Lizz: Only a couple of people showed up for morning yoga. That was sort of okay though, because we found ourselves a nice little corner to nestle in to. Beth (Retreat Center Director), came over and told us we could use the space indefinitely if we planned on doing yoga for the entire day. We lasted about 45 minutes, but I appreciated that she thought we might yoga all day.

Stef, Wolfpack Counselor: During Croce’s morning hike, some of the more outdoorsy campers were making fun of the urban, east coast campers for being really excited every time we found a lizard. WE FOUND SO MANY LIZARDS. Everything looked like a beer commercial. I don’t go outside much.

Carly: Lauren went on the hike with Sarah and I stayed at camp and got footage of basically everything else that was going on: the sewing circle, writing workshop, photography demo, and the activism panel. Gabby was also grabbing footage, so I was very excited that Friday was off to an excellent start.

+

“[I loved the] Photo workshop. Robin was a wealth of information and very professional, and also really sweet and supportive.”

+

Laneia: What was originally named ‘BYOB Sewing Circle’ had officially morphed into the Embroidery Square (because we were sitting in a square, of course) and was no longer BYOB (because even I can’t drink that early). I was nervous no one would show up, but that was silly because a bunch of people showed up! Everyone was so bright and excited to meet each other! We sat on benches made from split tree trunks and helped each other thread needles and make knots, with the most ridiculously gorgeous view that I’ve ever had the pleasure of being perched in front of.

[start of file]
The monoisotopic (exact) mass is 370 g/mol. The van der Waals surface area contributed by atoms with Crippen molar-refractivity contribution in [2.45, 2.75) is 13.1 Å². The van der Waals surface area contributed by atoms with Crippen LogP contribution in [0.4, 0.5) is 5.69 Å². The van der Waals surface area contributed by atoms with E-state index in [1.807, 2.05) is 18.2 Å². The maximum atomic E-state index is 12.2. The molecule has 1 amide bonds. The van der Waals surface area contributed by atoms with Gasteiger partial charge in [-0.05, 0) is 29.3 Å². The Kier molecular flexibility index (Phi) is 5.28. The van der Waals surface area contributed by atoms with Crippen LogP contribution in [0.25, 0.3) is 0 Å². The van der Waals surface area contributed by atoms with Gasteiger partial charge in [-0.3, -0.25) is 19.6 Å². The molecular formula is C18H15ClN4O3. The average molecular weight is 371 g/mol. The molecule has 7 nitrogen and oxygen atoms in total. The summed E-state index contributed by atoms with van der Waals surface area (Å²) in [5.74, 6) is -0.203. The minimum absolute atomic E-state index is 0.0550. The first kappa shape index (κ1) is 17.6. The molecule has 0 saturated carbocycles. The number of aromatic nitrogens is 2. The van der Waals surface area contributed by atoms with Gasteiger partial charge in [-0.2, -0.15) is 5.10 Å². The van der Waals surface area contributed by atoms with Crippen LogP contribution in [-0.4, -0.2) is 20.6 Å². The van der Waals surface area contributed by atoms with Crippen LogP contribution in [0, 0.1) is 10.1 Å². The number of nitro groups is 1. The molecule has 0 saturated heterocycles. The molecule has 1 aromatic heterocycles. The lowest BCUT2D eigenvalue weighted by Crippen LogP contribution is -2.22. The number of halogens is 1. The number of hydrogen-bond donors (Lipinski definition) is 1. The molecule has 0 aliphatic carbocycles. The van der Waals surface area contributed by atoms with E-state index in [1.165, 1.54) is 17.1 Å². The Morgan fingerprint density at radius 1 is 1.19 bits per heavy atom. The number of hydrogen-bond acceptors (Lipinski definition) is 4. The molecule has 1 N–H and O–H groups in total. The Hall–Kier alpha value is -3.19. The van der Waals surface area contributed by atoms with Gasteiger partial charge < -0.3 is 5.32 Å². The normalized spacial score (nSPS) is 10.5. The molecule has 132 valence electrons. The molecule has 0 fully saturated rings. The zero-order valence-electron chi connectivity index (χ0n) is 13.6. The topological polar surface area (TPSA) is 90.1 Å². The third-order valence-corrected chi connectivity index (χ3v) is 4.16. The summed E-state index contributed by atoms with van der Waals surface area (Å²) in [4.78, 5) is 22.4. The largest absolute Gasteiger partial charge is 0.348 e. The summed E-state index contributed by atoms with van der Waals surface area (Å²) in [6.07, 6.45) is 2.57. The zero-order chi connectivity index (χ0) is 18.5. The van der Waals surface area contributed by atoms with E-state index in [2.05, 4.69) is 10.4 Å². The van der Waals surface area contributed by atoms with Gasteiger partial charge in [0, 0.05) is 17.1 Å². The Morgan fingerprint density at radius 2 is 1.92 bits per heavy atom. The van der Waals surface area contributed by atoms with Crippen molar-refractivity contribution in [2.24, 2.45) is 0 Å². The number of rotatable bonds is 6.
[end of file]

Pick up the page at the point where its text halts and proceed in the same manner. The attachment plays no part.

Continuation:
Also there was Becca!

(photo by gabby rivera)

Carolyn, Sharks Counselor: Laneia and I ended up co-opting the brains/fingers of a camper with vast embroidery knowledge — and the samples to prove it — Becca. It was really lucky she showed up and was awesome about teaching everyone.

Marni: I was on a mission to hang the pigeonholes on the wall outside Wolf Lodge, with the assistance of fellow industrious Canadian Emily Choo. Emily was pretty set on some kind of “suspension” method using string and a pipe that ran along the upper part of the wall. I was unconvinced, and decided instead to experiment with broken sticks taped to the wall as tiny support ledges for each box, supplemented by tape along the top. Finally I gave up and just started taping the suckers directly to the wall, which worked great. I had three boxes up before Emily – still in deep concentration with her string – finally conceded defeat. If we’d had duct tape then no discussion would have been required.

+

Marni hanging the pigeonholes (photo by Gabby rivera)

 

Carmen: I blew up a beach ball for twenty minutes as we waited for The Activism Panel to actually start (mostly because I’ve never shown up early for something in my life and had no idea what the hell to do with myself). Once words started happening, though, it became clear that our “planning this by saying the word ‘feelings’ to each other via email” strategy had panned out.

the activism workshop (photo by gaby rivera)